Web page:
Use music to keep registers ringing, but honor copyright, too, asks Filscap-A A +A
By Mia A. Aznar
Saturday, July 7, 2012
THOUGH seemingly insignificant, music can help bring the desired effect to the workplace or retail space, an official of the Fil
ipino Society of Composers, Authors and Publishers (Filscap) said.
Citing studies from the website Music Works For You, Filscap general counsel Mark Thursday Alciso said informal surveys showed that 90 percent of customers select a shop that is playing music while 72 percent find a shop playing music more inviting.
The survey further said that 60 percent of respondents spend more time in a store if they hear music that they like, 56 percent will try on clothes if music is being played, 55 percent said they will return to a store that plays music that they like while 23 percent said they are willing to pay five percent more the price of goods if a store plays music.
Alciso went on to say that background music affects the mood of consumers and the choice of products they pick in stores. He said slow or soft music encourages consumers to stay longer, fast music makes consumers consume faster and high volume music causes one to drink more.
As to the effect on employees, Alciso said music improves productivity in repetitive jobs and improves performance of physically demanding jobs. It also reportedly raises the morale of employees and improves their willingness to cooperate with another and be helpful.
With positive effects of music, Alciso acknowledged that many establishments want to play music, thinking all they need is equipment or performers. However, many do not know that playing copyrighted music also requires a public performance license.
Speaking at the Cebu Retailers Conference, one of the activities of Cebu Business Month, Alciso pointed out a provision of the Intellectual Property Code prohibits playing or performing of copyrighted music without the authorization of the copyright holder.
With this, Alciso said Filscap can help establishments become responsible by adhering to intellectual property laws instead of unlawfully playing music.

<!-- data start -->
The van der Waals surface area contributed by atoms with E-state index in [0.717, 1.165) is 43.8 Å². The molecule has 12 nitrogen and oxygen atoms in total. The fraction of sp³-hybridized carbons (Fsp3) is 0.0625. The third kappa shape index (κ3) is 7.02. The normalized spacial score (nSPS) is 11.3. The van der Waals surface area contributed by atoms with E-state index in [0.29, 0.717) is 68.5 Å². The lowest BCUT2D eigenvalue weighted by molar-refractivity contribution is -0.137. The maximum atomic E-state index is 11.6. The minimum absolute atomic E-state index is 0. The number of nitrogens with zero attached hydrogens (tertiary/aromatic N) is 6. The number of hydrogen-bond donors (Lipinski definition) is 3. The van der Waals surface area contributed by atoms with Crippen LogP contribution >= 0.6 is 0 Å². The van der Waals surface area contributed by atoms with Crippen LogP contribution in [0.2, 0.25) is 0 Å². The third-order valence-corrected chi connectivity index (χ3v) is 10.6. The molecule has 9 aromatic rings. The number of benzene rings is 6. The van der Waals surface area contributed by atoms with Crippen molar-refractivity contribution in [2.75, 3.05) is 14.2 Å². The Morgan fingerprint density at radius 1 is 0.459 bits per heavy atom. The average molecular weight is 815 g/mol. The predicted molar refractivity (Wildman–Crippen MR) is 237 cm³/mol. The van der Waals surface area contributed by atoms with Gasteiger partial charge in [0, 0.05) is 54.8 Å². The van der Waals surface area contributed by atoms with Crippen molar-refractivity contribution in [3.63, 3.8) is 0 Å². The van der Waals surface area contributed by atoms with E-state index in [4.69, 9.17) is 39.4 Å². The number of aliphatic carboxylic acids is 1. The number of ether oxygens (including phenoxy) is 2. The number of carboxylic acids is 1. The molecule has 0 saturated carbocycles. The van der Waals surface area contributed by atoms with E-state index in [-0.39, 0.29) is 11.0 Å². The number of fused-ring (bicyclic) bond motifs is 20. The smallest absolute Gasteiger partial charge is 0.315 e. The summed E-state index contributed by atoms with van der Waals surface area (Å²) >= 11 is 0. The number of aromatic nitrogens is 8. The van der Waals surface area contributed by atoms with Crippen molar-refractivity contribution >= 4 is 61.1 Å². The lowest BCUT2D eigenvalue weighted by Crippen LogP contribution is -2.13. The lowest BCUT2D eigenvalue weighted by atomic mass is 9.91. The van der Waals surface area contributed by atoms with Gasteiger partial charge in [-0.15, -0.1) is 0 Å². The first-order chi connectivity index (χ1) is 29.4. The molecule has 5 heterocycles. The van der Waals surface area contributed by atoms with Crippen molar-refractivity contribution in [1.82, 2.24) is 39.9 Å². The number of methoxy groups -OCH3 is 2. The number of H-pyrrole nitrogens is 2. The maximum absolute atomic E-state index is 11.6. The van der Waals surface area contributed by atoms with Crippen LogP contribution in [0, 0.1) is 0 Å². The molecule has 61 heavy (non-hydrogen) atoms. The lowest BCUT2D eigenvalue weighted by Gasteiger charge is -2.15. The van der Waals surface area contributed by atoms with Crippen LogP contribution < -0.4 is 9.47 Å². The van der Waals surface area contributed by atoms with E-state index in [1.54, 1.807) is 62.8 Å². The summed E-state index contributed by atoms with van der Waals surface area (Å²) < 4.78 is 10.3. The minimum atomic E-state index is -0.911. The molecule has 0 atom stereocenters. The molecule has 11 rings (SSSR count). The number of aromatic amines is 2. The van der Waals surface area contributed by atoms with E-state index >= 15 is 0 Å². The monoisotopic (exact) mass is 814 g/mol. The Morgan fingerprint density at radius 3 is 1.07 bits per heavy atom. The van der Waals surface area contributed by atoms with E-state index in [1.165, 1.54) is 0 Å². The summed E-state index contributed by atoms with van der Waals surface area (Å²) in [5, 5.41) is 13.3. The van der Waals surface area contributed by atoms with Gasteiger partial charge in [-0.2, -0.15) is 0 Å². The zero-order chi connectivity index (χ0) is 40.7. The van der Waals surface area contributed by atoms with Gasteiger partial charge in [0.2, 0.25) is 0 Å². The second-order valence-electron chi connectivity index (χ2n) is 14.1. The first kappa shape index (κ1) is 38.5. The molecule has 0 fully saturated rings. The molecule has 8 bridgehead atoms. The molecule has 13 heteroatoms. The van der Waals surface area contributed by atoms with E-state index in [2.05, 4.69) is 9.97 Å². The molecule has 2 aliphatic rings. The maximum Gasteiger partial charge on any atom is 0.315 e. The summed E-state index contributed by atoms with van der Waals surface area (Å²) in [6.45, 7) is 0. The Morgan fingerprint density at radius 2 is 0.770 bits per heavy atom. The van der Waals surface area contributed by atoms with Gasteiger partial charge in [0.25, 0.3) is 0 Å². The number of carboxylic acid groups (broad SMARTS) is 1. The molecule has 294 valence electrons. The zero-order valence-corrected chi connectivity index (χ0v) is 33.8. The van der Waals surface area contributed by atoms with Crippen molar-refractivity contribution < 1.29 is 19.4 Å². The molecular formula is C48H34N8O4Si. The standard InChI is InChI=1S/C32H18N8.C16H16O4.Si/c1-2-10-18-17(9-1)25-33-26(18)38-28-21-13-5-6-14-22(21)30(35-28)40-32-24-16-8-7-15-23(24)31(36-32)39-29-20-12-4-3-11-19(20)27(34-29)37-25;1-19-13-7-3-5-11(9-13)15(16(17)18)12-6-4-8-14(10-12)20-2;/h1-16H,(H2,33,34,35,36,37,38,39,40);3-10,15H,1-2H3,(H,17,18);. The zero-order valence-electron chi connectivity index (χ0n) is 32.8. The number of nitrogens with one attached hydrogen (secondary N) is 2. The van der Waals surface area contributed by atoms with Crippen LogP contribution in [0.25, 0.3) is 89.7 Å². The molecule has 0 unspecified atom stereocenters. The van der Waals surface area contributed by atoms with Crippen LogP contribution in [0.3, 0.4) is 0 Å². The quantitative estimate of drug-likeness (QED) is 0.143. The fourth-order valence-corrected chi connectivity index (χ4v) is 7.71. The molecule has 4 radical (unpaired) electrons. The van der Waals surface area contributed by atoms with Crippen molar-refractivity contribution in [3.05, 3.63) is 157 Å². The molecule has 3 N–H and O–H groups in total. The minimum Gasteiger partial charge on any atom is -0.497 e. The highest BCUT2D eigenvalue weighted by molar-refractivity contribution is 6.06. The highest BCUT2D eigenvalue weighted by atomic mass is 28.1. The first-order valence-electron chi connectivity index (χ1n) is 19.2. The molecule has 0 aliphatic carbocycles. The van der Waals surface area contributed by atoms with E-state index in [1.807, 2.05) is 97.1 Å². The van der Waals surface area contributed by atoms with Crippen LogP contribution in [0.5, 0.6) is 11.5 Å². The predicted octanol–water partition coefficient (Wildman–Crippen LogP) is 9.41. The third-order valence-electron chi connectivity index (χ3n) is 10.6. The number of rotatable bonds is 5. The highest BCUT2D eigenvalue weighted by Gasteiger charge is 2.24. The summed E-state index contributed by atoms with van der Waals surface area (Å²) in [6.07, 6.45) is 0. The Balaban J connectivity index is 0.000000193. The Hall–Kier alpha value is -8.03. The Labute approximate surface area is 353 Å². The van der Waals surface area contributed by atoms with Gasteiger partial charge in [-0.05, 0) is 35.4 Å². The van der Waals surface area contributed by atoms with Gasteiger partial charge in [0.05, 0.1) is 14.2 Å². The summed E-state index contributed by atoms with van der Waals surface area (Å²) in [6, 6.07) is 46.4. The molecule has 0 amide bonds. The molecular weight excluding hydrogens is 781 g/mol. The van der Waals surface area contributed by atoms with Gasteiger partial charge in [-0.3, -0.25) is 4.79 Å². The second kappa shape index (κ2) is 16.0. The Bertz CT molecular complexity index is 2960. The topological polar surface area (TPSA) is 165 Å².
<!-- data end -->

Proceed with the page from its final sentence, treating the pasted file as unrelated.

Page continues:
Because it can be virtually impossible to secure permission from all music copyright owners, Filscap, which is a member of the International Confederation of Societies of Authors and Composers, acquires authorization rights of local and foreign copyright owners. After they acquire these rights, they now have the authority to issue a public performance license. Alciso said they currently hold the rights to some 90 percent of copyrighted songs.
Those who want to play music legally can acquire their licenses from Filscap.
For retailers, Alciso said rates differ on the size of the store. He admitted rates for Metro Cebu are cheaper than those in Metro Manila. For a 50-square meter space or less, a license would cost P 2,200 a year. Filscap offers a discount to members of the
Philippine Retailers Association, and they can get a license for P1,800 a year.
The fees go to royalties, administrative expenses and to a socio-cultural contribution used to fund projects promoting local music and talent.
Filscap president Noel Cabangon urged the public to support Filscap by acquiring their licenses, saying most composers rely on their works to pay for their daily expenses and that not all composers have made much over the years. “Not all royalties are big because not all works become hits,” he said. Cabangon said some of the funds are used to provide medical, calamity and funeral assistance to artists and help artists expand their reach.
Published in the Sun.Star Cebu newspaper on July 07, 2012.